Peter, you went out of your way to override my Reply-To. Please don't.
I'm setting it again.
Quoting Peter McEvoy (pete at yerma.org):
> On Thu, Mar 04, 2004 at 07:54:16AM -0800, Rick Moen wrote:
> > I worked for many years on MS-Windows without having problems with
> > malware through exercise of basic logic and taking responsibility for
> > processes I chose to run. Although I washed my hands of that OS for
> > other reasons, surely that approach still works.
>> Not really, the rpc worms are one example....
Not really. As a reminder, I said "through exercise of basic logic and
taking responsibilty for processes I chose to run". If I were to run
MS-Windows today, I'd nmap my host before deployment, and then do
whatever's necessary to either shut off or IP-filter any exposed
services for which I didn't want to assume responsibility. If I didn't
know how to do that, I'd find someone who could.
"Assume responsibility" has a couple of obvious implications, among
others: One is to eschew dangerously designed codebases (e.g., the
generally pointless RPC portmapper, MSIE, MS Outlook, MS Outlook
Express). Another is to have a realistic recovery plan in case any
of innumerable things go wrong (current backups, ability to reinstall
all applications). Another is to be generally aware of what is going
on, on your system.
> ...the cruft that you'll gather from simply visiting websites using a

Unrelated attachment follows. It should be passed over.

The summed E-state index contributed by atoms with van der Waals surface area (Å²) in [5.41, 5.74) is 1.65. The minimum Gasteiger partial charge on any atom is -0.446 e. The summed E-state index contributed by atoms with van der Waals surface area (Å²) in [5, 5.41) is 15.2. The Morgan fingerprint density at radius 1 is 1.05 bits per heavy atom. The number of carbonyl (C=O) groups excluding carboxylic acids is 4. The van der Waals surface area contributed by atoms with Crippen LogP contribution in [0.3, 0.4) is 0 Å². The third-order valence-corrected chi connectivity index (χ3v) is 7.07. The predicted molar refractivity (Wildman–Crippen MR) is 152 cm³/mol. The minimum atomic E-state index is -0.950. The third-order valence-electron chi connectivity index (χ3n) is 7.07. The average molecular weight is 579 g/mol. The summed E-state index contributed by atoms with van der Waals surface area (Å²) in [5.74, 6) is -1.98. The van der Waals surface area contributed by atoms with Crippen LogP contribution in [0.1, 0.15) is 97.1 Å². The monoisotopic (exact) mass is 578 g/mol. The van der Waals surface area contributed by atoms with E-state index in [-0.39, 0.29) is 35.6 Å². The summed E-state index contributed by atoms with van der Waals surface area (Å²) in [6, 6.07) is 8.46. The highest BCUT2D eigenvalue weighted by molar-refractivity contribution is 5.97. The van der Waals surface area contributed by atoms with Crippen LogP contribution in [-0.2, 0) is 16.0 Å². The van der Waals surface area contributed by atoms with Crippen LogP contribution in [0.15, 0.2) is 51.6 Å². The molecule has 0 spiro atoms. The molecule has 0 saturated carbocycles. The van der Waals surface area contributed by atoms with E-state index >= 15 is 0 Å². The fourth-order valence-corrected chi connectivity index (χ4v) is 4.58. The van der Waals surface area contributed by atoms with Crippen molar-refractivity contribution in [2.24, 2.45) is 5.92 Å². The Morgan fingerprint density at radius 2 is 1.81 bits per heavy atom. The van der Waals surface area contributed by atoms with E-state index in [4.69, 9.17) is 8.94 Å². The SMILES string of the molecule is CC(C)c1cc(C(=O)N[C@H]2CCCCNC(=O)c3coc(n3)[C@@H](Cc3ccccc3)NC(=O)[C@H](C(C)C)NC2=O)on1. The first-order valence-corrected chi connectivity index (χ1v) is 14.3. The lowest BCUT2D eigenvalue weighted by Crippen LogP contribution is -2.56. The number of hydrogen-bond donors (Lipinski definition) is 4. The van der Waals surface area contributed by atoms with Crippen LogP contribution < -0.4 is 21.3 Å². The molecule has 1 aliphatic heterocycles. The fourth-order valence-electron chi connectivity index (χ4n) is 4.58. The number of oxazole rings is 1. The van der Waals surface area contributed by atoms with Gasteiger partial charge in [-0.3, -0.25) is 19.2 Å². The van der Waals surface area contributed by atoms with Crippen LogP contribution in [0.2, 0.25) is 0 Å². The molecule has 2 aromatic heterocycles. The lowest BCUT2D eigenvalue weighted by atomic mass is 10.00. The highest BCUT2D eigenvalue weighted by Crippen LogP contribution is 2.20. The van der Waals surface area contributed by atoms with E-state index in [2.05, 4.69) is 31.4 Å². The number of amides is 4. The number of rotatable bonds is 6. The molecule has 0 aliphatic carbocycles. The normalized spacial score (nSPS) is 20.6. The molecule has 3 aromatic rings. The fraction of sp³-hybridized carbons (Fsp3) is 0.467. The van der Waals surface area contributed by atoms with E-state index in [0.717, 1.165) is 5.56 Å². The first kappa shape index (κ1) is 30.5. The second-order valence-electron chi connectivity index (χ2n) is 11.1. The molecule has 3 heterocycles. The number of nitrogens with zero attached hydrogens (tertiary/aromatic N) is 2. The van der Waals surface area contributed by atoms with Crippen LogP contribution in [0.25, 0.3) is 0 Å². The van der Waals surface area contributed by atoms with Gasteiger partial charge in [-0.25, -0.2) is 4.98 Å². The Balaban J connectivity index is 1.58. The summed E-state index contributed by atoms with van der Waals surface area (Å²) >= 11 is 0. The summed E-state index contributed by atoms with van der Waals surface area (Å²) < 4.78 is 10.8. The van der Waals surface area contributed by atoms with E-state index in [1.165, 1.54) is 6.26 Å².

> slightly out of date version of internet explorer is another.
While I was running MS-Windows, I was _absolutely_ unwilling to assume
responsibility for MS Internet Explorer, because it was _notorious_ as a
defectively designed program.
I'm sorry people are unwilling to exercise basic logic and assume
responsibility for what they choose to run, but that doesn't mean it
> And then there's the problem of getting the message to users *not* to
> open attachments they recieve purporting to be from their closest and
To reiterate: There's nothing conceivably dangerous about opening
attachments -- which should not be confused with the mindblowing
stupidity of _executing code_ received over the Internet from random
> It may seem primitive to those in the know but to Joe six pack this
> all seems perfectly legit.
I think you'd be amazed how quickly Joe Sixpack would wise up if his
employer started taking the cost of his computer malfeasances out of his
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